Robert Fickler, Radek Lapkiewicz, William N. Plick, Mario Krenn, Christoph Schaeff, Sven Ramelow, Anton Zeilinger to be published in Science/ 2nd november issue.
Further information:
Research Group Quantum Optics, Quantum Nanophysics & Quantum Information, Faculty of Physics, University of Vienna and Institute for Quantum Optics and Quantum Information (IQOQI), Austrian Academy of Sciences: Vienna Center for Quantum Science and Technology (VCQ):
Contact scientist:
Dipl. Phys. Robert Fickler
Quantum Optics, Quantum Nanophysics & Quantum Information
Faculty of Physics, University of Vienna
Institute for Quantum Optics and Quantum Information (ÖAW)
Boltzmanngasse 3, A-1090 Vienna, Austria
T 43-142-772-9568
Further enquiry note:
Verena Bock
Office Anton Zeilinger
Quantum Optics, Quantum Nanophysics & Quantum Information
Faculty of Physics, University of Vienna
Institute for Quantum Optics and Quantum Information (ÖAW)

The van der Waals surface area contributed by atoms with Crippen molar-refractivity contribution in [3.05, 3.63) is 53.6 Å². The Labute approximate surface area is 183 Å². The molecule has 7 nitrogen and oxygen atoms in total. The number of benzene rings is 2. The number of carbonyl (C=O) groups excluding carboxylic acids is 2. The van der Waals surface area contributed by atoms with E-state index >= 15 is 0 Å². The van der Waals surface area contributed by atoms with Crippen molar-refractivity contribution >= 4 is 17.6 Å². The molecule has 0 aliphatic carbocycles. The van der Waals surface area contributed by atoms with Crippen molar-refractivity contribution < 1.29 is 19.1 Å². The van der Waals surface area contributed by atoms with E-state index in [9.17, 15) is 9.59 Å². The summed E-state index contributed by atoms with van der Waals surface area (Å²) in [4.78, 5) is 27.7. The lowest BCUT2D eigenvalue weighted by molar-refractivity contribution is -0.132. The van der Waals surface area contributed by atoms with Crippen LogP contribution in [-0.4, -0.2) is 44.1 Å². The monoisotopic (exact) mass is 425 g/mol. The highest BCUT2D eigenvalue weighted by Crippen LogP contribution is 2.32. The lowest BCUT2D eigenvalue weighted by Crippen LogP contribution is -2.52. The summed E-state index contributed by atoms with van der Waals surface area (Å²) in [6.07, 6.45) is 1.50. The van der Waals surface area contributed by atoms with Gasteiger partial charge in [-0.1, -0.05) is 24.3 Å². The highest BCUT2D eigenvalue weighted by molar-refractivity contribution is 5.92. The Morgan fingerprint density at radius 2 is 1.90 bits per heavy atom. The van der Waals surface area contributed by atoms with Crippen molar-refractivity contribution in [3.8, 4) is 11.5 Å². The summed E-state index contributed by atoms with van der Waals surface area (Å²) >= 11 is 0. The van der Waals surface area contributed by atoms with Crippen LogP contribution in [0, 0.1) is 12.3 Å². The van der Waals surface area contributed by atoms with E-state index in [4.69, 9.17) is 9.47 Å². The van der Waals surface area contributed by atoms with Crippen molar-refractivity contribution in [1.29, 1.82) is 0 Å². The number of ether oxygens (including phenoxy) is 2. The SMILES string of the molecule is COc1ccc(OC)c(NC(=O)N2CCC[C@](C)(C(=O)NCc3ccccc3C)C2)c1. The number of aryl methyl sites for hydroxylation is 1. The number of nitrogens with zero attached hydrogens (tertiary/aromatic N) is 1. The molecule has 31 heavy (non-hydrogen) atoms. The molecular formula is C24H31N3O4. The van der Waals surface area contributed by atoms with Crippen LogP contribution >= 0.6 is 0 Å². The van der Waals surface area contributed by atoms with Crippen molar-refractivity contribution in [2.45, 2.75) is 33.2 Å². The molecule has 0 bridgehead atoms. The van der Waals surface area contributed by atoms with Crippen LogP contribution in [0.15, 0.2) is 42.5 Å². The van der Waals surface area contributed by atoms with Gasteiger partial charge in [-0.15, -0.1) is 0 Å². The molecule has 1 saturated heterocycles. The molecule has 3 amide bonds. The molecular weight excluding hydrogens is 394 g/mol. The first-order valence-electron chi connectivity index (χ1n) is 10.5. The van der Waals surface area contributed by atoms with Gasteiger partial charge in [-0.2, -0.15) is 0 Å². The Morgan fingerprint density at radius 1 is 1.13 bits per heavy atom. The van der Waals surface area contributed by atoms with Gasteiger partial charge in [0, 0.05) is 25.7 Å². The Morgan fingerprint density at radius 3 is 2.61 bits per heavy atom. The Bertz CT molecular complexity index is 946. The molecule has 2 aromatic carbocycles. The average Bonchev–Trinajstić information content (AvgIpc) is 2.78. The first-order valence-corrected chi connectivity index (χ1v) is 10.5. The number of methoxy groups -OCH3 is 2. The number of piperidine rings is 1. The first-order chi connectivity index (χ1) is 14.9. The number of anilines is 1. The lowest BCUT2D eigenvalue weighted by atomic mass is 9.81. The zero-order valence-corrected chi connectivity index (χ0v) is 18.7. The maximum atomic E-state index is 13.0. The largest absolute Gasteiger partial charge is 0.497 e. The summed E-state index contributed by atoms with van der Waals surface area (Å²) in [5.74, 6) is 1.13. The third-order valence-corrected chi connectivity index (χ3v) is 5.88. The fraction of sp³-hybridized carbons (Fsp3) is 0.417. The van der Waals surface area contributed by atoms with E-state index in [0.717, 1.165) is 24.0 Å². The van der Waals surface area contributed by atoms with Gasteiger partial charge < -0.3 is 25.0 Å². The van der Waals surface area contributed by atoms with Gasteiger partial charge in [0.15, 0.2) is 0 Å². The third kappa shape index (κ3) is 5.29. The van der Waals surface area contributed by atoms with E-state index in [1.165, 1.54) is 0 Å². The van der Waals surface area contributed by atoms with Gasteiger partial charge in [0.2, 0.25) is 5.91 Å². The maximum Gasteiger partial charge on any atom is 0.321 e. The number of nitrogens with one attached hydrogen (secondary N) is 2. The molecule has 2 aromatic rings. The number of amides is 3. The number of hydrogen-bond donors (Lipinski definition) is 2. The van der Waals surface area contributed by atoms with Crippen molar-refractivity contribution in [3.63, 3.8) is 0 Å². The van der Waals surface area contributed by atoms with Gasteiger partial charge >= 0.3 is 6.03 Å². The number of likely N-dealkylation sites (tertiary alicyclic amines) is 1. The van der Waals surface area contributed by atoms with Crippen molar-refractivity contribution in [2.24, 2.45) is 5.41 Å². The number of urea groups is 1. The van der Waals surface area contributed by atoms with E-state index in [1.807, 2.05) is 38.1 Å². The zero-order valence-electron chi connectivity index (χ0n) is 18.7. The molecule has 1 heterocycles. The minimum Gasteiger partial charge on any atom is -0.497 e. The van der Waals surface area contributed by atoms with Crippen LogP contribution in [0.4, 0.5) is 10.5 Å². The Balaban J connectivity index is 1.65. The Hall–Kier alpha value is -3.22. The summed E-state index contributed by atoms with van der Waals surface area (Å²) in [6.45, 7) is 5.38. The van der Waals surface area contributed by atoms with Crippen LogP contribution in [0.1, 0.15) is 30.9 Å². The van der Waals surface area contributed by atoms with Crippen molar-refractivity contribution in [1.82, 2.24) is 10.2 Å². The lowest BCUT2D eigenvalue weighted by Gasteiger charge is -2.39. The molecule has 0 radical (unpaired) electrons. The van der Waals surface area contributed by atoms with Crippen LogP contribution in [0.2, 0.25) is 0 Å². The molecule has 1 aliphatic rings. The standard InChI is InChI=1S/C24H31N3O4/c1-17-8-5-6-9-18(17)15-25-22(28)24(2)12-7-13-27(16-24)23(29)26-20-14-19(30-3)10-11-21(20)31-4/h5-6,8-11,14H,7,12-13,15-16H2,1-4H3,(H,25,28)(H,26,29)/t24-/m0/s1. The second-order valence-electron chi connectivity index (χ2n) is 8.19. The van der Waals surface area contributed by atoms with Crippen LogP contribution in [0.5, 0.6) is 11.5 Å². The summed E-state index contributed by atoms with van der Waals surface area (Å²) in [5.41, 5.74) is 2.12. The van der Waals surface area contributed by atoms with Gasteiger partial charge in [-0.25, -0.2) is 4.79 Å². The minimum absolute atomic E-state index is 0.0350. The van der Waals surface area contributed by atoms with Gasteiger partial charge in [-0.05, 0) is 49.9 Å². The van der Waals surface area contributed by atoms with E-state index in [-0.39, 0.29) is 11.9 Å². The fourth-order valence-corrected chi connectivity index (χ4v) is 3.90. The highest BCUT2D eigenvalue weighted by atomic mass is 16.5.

Boltzmanngasse 3, A-1090 Vienna, Austria
T 43-142-775-1166

Veronika Schallhart | EurekAlert!
Further information:

More articles from Physics and Astronomy:

nachricht Scientists discover particles similar to Majorana fermions
25.10.2016 | Chinese Academy of Sciences Headquarters

nachricht Light-driven atomic rotations excite magnetic waves
24.10.2016 | Max-Planck-Institut für Struktur und Dynamik der Materie

All articles from Physics and Astronomy >>>

The most recent press releases about innovation >>>

Die letzten 5 Focus-News des innovations-reports im Überblick:

Im Focus: Light-driven atomic rotations excite magnetic waves

Terahertz excitation of selected crystal vibrations leads to an effective magnetic field that drives coherent spin motion

Controlling functional properties by light is one of the grand goals in modern condensed matter physics and materials science. A new study now demonstrates how...

Im Focus: New 3-D wiring technique brings scalable quantum computers closer to reality

Researchers from the Institute for Quantum Computing (IQC) at the University of Waterloo led the development of a new extensible wiring technique capable of controlling superconducting quantum bits, representing a significant step towards to the realization of a scalable quantum computer.